Tuesday, March 31, 2009
Saturday, March 21, 2009
I slice everything into rounds, toss them on the grill, and cook about 15 minutes, flipping the veggies often. When the vegetables are done and everything's cool enough to handle, I slice the eggplant and peppers into strips, toss them in a bowl with the tomatoes and onion rounds, and add chopped parsley, minced olives, cubed mozarella, a bit of olive oil and a splash of red wine vinegar. This salad is good as a relish, but I often end up eating it out of the bowl with a tablespoon.
*I rarely find myself on Milwaukee's south side, but last weekend I took a drive to A&J Polish Deli, 1215 W. Lincoln Ave. It looked just like the Russian groceries on Milwaukee's North Shore. The two exceptions were Polish-speaking clerks and a great selection of cheese, deli meats, sausage (including kielbasa that's very good on the grill).
Monday, March 16, 2009
My pancakes were blini, the Russian version of crepes, which I’ve blogged about in the past. This time, I decided to forgo the usual sweet fillings for savory rollups with cream cheese and smoked salmon.
This sounds fancy, but it’s very simple. Fry up a bunch of blini as described in the linked recipe above. Spread with cream cheese—fluffy Philadelphia whipped cream cheese works best. Layer with thinly sliced smoked salmon. Roll up and eat.
For more on Maslenitsa, see this excellent blog written by an expat American woman who's raising two young daughters in Moscow.
Friday, March 13, 2009
My policy is this: I’ll accept samples of products that a) fit the Russian/Eastern European theme of this blog, and b) would be of interest to my readers. (I already do occasional product reviews of Russian foods and brands.) I might also accept samples of products I consider good and would be happy to plug even if I weren’t being offered freebies. Lifeway kefir is an example.
That said, I still like reading PR pitches. The good ones are personalized and address the Yulinka Cooks theme or a specific post. Hey, we bloggers love attention and flattery. If you thought my recipe for homemade farmer's cheese sounds really, really cool, let me know! That’s an approach recommended by the Bad Pitch Blog, a collection of do's and don’ts for PR people. Truth is, even personalized pitches follow a formula, but I still appreciate the effort.
Tip #2: Don’t offer me freebies. Really. The best pitch I’ve ever received was from Red Gold tomatoes, which offered product samples to my readers. The idea was to run a contest for the best recipe that called for canned (Red Gold) tomatoes.
Readers would submit recipes through the comments, I’d pick my favorite, and the chosen commentator would receive product samples as a prize. Red Gold gets it. Bloggers live for comments and traffic. Reader interaction is a huge part of this Web 2.0 business. No one wants to blog into the void.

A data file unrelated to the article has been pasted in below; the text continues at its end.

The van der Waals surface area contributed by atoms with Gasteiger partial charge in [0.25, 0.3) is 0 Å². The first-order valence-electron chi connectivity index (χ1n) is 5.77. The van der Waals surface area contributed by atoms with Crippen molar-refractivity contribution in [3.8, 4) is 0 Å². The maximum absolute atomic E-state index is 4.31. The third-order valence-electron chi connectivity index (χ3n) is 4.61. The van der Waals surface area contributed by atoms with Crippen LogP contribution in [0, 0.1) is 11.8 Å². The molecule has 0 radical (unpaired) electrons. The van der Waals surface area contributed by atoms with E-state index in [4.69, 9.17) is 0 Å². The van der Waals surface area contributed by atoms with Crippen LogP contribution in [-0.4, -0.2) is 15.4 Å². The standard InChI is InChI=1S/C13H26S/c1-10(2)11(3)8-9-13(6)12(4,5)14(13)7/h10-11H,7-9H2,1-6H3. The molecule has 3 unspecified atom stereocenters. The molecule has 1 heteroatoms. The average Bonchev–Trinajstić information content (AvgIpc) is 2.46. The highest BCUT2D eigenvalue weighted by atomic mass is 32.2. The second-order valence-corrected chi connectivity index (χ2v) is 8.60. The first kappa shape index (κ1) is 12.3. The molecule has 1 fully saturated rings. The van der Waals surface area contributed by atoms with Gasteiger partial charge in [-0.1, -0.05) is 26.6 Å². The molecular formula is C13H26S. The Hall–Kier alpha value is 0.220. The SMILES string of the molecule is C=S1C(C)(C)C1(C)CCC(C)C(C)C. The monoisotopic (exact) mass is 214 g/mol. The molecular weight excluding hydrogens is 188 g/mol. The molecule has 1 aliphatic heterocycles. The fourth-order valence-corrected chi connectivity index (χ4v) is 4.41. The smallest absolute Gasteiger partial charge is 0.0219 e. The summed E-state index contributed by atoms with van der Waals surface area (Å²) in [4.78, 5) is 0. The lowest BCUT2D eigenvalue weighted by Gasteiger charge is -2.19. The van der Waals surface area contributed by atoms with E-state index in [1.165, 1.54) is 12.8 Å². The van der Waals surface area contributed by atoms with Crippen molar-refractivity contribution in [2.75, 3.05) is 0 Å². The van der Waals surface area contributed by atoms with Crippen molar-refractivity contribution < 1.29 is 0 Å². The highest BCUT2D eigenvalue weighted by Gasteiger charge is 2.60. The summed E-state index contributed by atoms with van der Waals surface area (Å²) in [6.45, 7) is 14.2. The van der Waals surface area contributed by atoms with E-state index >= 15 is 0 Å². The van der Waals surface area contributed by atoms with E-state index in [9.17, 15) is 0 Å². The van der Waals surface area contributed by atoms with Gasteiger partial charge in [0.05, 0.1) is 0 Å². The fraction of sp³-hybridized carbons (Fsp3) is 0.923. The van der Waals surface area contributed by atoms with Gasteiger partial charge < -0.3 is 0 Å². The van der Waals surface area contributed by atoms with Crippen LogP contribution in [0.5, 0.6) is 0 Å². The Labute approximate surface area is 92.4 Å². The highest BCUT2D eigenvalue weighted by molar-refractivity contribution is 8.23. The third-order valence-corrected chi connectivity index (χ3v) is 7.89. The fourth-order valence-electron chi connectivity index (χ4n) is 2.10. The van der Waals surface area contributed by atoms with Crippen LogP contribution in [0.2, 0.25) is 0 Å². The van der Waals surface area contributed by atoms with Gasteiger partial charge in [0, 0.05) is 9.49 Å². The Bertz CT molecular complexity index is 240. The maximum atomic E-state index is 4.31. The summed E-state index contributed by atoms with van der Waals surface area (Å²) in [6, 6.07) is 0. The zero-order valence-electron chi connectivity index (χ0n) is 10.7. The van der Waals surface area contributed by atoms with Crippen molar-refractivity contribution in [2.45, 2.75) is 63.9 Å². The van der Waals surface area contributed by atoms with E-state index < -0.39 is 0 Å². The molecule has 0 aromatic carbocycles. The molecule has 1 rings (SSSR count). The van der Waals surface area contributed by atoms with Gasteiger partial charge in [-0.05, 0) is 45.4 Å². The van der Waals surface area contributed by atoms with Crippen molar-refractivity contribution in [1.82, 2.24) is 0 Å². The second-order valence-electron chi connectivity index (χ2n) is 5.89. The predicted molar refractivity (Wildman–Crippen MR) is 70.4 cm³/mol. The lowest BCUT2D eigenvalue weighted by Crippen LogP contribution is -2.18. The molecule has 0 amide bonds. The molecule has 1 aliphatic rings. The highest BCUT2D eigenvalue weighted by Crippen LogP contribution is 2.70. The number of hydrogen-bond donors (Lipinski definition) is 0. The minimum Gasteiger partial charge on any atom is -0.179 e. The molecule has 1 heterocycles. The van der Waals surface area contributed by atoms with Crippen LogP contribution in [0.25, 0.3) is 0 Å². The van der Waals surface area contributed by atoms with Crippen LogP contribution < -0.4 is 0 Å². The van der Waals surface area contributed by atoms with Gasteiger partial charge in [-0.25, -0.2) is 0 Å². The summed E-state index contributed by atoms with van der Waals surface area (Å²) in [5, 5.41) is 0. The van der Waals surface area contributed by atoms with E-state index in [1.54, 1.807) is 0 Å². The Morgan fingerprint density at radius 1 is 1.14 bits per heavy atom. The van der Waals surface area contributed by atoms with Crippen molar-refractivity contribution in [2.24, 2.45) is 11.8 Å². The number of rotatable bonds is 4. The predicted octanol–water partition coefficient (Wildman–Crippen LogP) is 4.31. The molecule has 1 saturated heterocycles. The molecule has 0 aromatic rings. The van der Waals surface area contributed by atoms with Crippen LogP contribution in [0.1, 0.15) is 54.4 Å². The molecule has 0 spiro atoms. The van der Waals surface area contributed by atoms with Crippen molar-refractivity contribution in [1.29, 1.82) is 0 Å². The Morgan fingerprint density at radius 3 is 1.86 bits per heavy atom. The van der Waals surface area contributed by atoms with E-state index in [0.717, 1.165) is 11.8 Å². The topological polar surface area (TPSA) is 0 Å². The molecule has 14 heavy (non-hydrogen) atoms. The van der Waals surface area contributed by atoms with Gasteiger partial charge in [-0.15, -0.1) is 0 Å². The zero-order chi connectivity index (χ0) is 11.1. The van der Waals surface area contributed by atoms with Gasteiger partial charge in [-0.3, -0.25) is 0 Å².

Now, I passed on Red Gold’s offer because it’s not a favorite brand and canned tomatoes are kind of a stretch for this blog’s theme. But would I do this for a different brand or product? You bet. (Burp!, a Milwaukee food blog, ran Red Gold’s contest and garnered more than 50 comments.)
That’s it! Go forth and pitch.
Sunday, March 08, 2009
*A food blogger for the Milwaukee Journal Sentinel is compiling weekly grocery store deals on her blog, Post-College Kitchen. If you're in the Milwaukee area, check this out. I hardly ever buy produce, meat or dairy that isn't on sale.
*If you find yourself at a dinner party with two food bloggers, you're unlikely to eat until the said bloggers have photographed everything on the table. My friend Anna hosted a party where we shot these delicious smoked salmon-and-goat cheese canapes, among other things.
*Readers, you've been doing a great job of pretending you like the links, notes and whatnot I've been posting lately. Work, school and countless odds and ends have kept me from cooking much in recent weeks. Recipes will resume.
Sunday, March 01, 2009
*The sushi craze has invaded Moscow and St. Petersburg, judging by all the fast-food sushi places I spotted last summer. I didn't try any of them, but I wonder what they serve. In my experience, the Soviet generation is extremely averse to any kind of "raw" food. Bad food quality and frequently-spoiled meat encouraged people to cook everything well-done. The parents and I sparred over baked salmon this weekend: I cook it 10 minutes per inch; they go for nearly 30.